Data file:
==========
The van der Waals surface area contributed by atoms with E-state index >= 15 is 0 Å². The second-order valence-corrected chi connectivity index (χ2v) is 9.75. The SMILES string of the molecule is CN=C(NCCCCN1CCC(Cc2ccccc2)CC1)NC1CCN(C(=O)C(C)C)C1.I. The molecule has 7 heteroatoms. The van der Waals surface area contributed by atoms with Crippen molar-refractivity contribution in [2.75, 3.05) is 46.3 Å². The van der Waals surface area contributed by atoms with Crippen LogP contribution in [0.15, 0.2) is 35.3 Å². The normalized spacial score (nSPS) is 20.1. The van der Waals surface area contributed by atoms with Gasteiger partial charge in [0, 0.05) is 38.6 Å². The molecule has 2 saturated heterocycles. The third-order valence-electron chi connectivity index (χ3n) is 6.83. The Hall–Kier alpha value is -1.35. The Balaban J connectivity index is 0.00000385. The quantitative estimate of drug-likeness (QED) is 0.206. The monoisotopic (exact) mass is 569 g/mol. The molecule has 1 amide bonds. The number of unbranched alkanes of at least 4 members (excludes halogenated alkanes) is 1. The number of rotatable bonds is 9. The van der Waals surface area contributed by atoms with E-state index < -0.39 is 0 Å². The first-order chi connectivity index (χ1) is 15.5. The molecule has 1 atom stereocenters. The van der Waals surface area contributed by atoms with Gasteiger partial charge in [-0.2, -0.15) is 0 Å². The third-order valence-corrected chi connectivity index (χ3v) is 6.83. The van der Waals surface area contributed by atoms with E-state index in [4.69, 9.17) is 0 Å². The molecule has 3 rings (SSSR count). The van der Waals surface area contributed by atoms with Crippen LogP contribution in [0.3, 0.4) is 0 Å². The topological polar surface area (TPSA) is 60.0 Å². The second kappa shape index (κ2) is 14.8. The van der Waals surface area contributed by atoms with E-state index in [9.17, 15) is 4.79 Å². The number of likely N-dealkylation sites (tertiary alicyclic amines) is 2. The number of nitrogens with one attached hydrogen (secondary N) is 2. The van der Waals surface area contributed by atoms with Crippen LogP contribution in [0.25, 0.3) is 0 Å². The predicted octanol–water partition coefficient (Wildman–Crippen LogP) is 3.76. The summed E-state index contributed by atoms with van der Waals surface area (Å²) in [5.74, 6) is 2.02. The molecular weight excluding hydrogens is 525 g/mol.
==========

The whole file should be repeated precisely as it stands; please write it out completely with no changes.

The van der Waals surface area contributed by atoms with E-state index >= 15 is 0 Å². The second-order valence-corrected chi connectivity index (χ2v) is 9.75. The SMILES string of the molecule is CN=C(NCCCCN1CCC(Cc2ccccc2)CC1)NC1CCN(C(=O)C(C)C)C1.I. The molecule has 7 heteroatoms. The van der Waals surface area contributed by atoms with Crippen molar-refractivity contribution in [2.75, 3.05) is 46.3 Å². The van der Waals surface area contributed by atoms with Crippen LogP contribution in [0.15, 0.2) is 35.3 Å². The normalized spacial score (nSPS) is 20.1. The van der Waals surface area contributed by atoms with Gasteiger partial charge in [0, 0.05) is 38.6 Å². The molecule has 2 saturated heterocycles. The third-order valence-electron chi connectivity index (χ3n) is 6.83. The Hall–Kier alpha value is -1.35. The Balaban J connectivity index is 0.00000385. The quantitative estimate of drug-likeness (QED) is 0.206. The monoisotopic (exact) mass is 569 g/mol. The molecule has 1 amide bonds. The number of unbranched alkanes of at least 4 members (excludes halogenated alkanes) is 1. The number of rotatable bonds is 9. The van der Waals surface area contributed by atoms with E-state index < -0.39 is 0 Å². The first-order chi connectivity index (χ1) is 15.5. The molecule has 1 atom stereocenters. The van der Waals surface area contributed by atoms with Gasteiger partial charge in [-0.2, -0.15) is 0 Å². The third-order valence-corrected chi connectivity index (χ3v) is 6.83. The van der Waals surface area contributed by atoms with E-state index in [4.69, 9.17) is 0 Å². The molecule has 3 rings (SSSR count). The van der Waals surface area contributed by atoms with Crippen LogP contribution in [0.3, 0.4) is 0 Å². The topological polar surface area (TPSA) is 60.0 Å². The second kappa shape index (κ2) is 14.8. The van der Waals surface area contributed by atoms with E-state index in [9.17, 15) is 4.79 Å². The number of likely N-dealkylation sites (tertiary alicyclic amines) is 2. The number of nitrogens with one attached hydrogen (secondary N) is 2. The van der Waals surface area contributed by atoms with Crippen LogP contribution in [0.25, 0.3) is 0 Å². The predicted octanol–water partition coefficient (Wildman–Crippen LogP) is 3.76. The summed E-state index contributed by atoms with van der Waals surface area (Å²) in [5.74, 6) is 2.02. The molecular weight excluding hydrogens is 525 g/mol.